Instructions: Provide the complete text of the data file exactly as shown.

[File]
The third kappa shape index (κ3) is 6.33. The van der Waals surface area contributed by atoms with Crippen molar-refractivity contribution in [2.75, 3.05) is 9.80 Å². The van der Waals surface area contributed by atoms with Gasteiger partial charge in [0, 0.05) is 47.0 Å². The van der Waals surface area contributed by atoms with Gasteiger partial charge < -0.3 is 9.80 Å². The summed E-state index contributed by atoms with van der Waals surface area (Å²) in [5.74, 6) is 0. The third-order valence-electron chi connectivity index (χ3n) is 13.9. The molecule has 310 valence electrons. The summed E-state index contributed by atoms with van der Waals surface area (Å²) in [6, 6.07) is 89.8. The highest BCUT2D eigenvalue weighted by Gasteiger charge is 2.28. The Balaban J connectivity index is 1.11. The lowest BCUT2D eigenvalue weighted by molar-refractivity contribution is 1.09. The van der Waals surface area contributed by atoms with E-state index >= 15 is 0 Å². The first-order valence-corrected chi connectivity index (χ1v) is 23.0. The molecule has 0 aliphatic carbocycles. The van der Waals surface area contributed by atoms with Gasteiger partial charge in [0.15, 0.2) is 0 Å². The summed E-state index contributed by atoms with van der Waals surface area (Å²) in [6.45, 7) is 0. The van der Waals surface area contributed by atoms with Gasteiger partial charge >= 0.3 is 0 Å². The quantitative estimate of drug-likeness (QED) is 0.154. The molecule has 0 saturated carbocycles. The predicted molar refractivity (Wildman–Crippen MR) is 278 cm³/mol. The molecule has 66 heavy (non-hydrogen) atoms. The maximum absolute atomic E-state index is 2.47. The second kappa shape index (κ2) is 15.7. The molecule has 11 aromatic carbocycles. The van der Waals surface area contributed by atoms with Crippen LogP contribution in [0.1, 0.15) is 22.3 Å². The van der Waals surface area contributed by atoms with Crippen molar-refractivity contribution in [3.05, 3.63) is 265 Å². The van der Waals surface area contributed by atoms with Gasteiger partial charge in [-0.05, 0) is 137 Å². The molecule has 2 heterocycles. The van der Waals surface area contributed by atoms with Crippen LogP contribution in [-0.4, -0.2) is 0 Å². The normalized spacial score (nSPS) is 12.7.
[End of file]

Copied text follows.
The third kappa shape index (κ3) is 6.33. The van der Waals surface area contributed by atoms with Crippen molar-refractivity contribution in [2.75, 3.05) is 9.80 Å². The van der Waals surface area contributed by atoms with Gasteiger partial charge in [0, 0.05) is 47.0 Å². The van der Waals surface area contributed by atoms with Gasteiger partial charge < -0.3 is 9.80 Å². The summed E-state index contributed by atoms with van der Waals surface area (Å²) in [5.74, 6) is 0. The third-order valence-electron chi connectivity index (χ3n) is 13.9. The molecule has 310 valence electrons. The summed E-state index contributed by atoms with van der Waals surface area (Å²) in [6, 6.07) is 89.8. The highest BCUT2D eigenvalue weighted by Gasteiger charge is 2.28. The Balaban J connectivity index is 1.11. The lowest BCUT2D eigenvalue weighted by molar-refractivity contribution is 1.09. The van der Waals surface area contributed by atoms with E-state index >= 15 is 0 Å². The first-order valence-corrected chi connectivity index (χ1v) is 23.0. The molecule has 0 aliphatic carbocycles. The van der Waals surface area contributed by atoms with Gasteiger partial charge in [0.15, 0.2) is 0 Å². The summed E-state index contributed by atoms with van der Waals surface area (Å²) in [6.45, 7) is 0. The van der Waals surface area contributed by atoms with Gasteiger partial charge >= 0.3 is 0 Å². The quantitative estimate of drug-likeness (QED) is 0.154. The molecule has 0 saturated carbocycles. The predicted molar refractivity (Wildman–Crippen MR) is 278 cm³/mol. The molecule has 66 heavy (non-hydrogen) atoms. The maximum absolute atomic E-state index is 2.47. The second kappa shape index (κ2) is 15.7. The molecule has 11 aromatic carbocycles. The van der Waals surface area contributed by atoms with Crippen LogP contribution in [0.1, 0.15) is 22.3 Å². The van der Waals surface area contributed by atoms with Crippen molar-refractivity contribution in [3.05, 3.63) is 265 Å². The van der Waals surface area contributed by atoms with Gasteiger partial charge in [-0.05, 0) is 137 Å². The molecule has 2 heterocycles. The van der Waals surface area contributed by atoms with Crippen LogP contribution in [-0.4, -0.2) is 0 Å². The normalized spacial score (nSPS) is 12.7.